Friday, January 02, 2004

First Things 'critiques' Hans Kung's Memoir

Well, they could have let us know what they really think about it...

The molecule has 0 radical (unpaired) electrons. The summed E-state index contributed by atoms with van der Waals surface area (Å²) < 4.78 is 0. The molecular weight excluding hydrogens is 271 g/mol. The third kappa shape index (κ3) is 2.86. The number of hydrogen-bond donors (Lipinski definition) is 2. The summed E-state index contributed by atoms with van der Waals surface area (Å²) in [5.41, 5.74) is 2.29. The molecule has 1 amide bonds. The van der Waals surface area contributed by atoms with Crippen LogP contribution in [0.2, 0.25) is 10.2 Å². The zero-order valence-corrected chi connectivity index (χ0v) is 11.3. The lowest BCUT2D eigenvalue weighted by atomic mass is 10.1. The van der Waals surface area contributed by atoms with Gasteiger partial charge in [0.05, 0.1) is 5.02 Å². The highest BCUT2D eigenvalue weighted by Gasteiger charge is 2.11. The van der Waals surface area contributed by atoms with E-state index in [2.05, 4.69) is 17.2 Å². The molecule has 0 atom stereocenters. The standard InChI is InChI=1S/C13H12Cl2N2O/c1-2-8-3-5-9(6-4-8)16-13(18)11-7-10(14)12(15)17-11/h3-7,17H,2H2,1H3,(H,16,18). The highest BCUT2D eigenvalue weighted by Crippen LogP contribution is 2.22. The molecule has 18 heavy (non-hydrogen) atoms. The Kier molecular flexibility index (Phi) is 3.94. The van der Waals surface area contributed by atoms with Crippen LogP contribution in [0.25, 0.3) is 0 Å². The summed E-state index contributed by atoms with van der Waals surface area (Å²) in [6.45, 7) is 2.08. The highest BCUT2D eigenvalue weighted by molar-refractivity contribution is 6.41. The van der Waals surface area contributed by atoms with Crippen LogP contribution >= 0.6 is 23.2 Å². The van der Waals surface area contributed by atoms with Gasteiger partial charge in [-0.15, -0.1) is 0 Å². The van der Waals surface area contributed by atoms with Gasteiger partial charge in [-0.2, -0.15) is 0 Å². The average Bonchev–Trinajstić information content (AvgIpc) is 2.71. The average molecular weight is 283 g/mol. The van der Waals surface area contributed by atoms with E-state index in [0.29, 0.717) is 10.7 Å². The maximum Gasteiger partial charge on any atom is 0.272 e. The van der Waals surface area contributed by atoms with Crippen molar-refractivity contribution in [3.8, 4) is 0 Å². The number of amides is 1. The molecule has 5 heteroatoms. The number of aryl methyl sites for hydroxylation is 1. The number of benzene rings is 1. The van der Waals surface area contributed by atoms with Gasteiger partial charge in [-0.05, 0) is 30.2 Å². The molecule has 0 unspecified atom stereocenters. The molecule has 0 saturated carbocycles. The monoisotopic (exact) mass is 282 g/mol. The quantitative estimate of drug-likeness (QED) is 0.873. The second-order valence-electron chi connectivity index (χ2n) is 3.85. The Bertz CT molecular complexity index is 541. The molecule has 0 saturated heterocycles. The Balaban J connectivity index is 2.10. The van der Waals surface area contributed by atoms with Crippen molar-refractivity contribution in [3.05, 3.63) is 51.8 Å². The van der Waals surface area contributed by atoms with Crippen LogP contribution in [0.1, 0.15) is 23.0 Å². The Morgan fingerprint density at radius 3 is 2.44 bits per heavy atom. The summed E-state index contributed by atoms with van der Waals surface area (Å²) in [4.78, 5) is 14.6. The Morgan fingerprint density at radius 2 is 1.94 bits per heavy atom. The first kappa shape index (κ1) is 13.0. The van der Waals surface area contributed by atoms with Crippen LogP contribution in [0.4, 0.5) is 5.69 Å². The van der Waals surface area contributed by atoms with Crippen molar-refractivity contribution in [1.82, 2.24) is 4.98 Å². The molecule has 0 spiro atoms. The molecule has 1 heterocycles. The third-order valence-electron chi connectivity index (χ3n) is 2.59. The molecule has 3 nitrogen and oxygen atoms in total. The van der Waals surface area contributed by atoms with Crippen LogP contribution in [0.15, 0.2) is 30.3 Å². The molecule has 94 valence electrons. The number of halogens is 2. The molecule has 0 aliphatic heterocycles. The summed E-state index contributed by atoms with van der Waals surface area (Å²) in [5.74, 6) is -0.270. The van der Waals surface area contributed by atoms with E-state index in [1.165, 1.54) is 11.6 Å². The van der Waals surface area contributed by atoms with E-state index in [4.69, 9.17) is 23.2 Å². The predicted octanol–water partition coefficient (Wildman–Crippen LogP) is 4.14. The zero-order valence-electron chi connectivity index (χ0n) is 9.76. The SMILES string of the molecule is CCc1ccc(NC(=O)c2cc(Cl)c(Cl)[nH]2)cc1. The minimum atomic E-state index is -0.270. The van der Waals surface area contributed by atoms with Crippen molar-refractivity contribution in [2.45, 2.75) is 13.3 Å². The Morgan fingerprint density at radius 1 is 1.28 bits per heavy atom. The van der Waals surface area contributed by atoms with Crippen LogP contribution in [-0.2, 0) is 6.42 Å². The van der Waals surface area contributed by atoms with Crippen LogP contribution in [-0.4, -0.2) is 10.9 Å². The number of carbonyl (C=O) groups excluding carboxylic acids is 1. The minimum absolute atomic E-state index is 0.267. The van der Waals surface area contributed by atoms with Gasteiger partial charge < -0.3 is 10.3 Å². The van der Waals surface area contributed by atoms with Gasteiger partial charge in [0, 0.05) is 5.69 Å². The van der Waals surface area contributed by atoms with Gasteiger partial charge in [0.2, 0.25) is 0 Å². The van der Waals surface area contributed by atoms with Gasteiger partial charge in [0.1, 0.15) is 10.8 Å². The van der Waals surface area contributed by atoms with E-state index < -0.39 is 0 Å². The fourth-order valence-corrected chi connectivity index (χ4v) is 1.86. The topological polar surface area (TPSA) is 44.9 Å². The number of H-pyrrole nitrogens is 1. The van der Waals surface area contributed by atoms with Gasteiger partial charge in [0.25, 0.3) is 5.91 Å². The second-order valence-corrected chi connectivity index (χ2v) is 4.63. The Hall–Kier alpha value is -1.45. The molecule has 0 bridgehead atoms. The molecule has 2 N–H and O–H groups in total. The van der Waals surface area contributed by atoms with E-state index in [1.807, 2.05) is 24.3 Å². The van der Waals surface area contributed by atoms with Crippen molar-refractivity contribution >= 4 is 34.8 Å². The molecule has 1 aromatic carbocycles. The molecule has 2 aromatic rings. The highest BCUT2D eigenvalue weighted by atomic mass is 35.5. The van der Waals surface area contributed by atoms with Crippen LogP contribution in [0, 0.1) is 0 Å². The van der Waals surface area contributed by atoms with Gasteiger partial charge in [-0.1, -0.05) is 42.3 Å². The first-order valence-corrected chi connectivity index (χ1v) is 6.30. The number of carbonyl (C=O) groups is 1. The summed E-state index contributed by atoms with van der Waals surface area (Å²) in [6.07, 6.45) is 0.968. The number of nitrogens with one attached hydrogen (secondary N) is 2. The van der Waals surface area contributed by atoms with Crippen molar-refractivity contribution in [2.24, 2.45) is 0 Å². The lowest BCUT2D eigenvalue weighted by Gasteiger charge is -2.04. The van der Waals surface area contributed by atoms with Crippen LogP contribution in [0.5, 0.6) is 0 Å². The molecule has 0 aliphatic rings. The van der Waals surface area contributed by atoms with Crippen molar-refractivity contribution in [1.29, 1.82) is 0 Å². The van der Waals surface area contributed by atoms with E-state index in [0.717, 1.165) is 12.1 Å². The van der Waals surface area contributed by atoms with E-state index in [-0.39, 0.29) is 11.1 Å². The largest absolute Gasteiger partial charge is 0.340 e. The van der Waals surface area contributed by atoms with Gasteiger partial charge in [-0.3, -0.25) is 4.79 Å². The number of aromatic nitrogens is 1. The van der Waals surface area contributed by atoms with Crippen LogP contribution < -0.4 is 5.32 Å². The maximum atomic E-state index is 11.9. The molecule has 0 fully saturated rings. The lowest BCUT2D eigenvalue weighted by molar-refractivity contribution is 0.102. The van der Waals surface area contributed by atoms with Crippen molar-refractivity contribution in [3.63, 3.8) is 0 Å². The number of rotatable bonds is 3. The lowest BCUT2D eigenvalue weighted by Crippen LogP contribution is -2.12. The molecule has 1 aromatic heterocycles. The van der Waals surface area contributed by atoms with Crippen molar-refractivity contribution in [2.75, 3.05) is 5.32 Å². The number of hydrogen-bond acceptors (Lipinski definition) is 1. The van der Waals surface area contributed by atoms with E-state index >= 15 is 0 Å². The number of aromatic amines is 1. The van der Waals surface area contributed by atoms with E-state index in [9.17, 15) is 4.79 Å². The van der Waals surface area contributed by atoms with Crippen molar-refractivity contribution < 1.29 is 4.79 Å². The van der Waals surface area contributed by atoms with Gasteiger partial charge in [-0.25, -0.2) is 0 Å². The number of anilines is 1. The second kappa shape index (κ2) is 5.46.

At age seventy-five, Catholicism’s best-known theological dissenter has published a memoir that is an unmitigated embarrassment. The vulgarity of the author’s self-aggrandizement is breathtaking, the viciousness toward those who disagree with him deeply saddening. He is the courageous warrior against “spiritual dictatorship” and “church totalitarianism.” Unlike others who sold out in their ambition for ecclesiastical power and prestige, Hans Küng would not compromise his conscience. His most particular target is Joseph Cardinal Ratzinger, but he names many others who are allegedly traitors to the truth. But never mind, he is happy and has found power and prestige elsewhere. He notes with satisfaction that Kofi Annan has accepted an invitation to his 75th birthday party. “In all modesty, which I have learned in my childhood, in the tumult of the times I have been able to assert myself as a free man, a Christian, and a theologian.” The book ends with a letter from a Swiss pastor who compares him with the prophet Elijah. To which Küng responds, “Oh no, the fate of a professor is enough for me.” There is that modesty again. Küng says he is writing a second volume of memoirs. It is a pity that what he describes as his great success in life did not include friends who might have discouraged him from publishing the first.

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